Written by Rian James, Leonard Lee, Michael Lennox
Directed by Fyodor Ozep
A newcomer to the city of Québec, Canada, newspaper reporter Mary Roberts (Mary Anderson) is dispatched to the deathbed of a famous movie star. The latter, just prior to expiring, claims that the death of her husband, who passed away a few years ago, was not accidental but rather a case of murder. Intrigued, her reporter instincts direct her to the home of respected lawyer and local patron of the arts Albert Frédéric (Paul Lukas). Albert, albeit saddened by the news of the actress’ circumstances, has little information to assist Mary with in her investigative reporting. Little does the newspaper woman know however that Albert was in fact the one to liquidate the departed’s husband for financial gain. Fearing that Mary may eventually unearth the truth behind his scheming, Albert takes advantage of the marital tension afflicting composer Michel Lacoste (Helmut Dantine) and his distraught wife Blanche (Joy Lafleur). When Blanche overdoses on medical pills, Albert uses the incident to his advantage, prompting the accused Michel of dispatching Mary in return for proof of his innocence regarding Blanche’s demise.
Whispering City is a unique entry in the impressively large catalogue of film noir, more for its production history than for the final product even though the film itself is a decent, modest thriller. Much like with Universal Studios’ 1931 classic Dracula, starring Bela Lugosi, which was shot in both English and Spanish (both versions can be found on the various DVDs and Blu-rays that have been released over the years), Whispering City, shot in the Québec City (that province’s capital) and the famous Montmorency falls, was directed and written by the same creative minds in English and French. A truly Canadian way of making a movie if there ever was one, similarly to Denis Villeneuve’s 2008 drama Polytechnique. The French-language version, titled La forteresse (The Fortress) can be found just as easily and legally online as the English-language version seeing as both are in the public domain.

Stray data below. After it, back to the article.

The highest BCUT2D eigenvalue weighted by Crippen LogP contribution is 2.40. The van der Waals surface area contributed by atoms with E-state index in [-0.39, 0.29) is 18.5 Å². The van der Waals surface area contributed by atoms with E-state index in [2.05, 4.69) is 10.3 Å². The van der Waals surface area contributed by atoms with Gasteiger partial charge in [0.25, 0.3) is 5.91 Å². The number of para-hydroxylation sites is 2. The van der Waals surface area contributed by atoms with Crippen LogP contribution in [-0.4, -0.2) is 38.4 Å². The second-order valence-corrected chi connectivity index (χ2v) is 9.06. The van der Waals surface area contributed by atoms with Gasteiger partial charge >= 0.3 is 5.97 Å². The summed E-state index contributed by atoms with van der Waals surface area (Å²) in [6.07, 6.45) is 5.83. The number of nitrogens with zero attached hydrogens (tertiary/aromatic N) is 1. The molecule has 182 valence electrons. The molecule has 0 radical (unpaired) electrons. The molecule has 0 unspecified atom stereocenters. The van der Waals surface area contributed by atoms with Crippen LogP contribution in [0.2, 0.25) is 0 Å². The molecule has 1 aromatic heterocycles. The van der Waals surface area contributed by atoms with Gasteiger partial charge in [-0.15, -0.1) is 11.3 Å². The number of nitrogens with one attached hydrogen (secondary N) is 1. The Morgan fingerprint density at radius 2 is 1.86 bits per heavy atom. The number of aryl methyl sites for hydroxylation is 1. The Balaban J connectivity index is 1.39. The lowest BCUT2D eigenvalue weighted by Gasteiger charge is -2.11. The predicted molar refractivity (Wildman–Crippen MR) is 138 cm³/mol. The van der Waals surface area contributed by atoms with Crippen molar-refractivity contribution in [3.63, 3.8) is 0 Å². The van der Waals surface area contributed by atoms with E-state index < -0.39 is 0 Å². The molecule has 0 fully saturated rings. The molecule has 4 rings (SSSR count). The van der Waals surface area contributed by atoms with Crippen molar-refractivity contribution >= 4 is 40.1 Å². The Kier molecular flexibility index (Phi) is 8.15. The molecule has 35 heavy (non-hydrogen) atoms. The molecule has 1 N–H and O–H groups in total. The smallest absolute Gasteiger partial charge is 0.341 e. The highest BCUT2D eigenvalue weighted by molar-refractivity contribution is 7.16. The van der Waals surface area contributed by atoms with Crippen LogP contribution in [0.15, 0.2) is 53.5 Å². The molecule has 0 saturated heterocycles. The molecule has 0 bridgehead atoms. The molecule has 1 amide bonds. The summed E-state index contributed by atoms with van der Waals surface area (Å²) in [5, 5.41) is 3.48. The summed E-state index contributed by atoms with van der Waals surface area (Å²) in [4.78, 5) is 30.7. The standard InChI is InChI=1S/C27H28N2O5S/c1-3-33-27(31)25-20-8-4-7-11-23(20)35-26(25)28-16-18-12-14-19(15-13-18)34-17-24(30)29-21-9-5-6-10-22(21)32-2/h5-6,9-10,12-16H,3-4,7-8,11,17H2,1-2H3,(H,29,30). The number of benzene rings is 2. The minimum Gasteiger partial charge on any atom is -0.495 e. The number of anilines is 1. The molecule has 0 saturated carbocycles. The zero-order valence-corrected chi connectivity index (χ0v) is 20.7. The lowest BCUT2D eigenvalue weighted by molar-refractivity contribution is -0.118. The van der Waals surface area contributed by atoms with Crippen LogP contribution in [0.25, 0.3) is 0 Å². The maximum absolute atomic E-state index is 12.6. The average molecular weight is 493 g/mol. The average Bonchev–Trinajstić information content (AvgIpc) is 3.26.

It should be argued that director Fyodor Ozep and his duo of cinematographers Guy Roe and William O. Steiner make excellent use of Québec City’s brilliant classic architectural qualities. Québec is very much a city in its own right, but not a vast, impossibly enveloping one in which a host of directors and writers set their crime dramas in the classical period of noir. It is more quaint than a San Francisco, a New York, or for those Canadian film aficionados, a Toronto or Montreal. Still, it is large enough for someone to get lost in, only that getting lost in a city like Québec could prove a genuinely interesting experience given how it has protected much of his historical aesthetics. To this day, in several ways, it still carries the visual identity of a city that grew in the 17th and early 18th century French governed region of North America. With a bevy of locales capturing a classical urban look, Whispering City, while firmly playing the film noir sandbox from a drama standpoint, stands apart design-wise.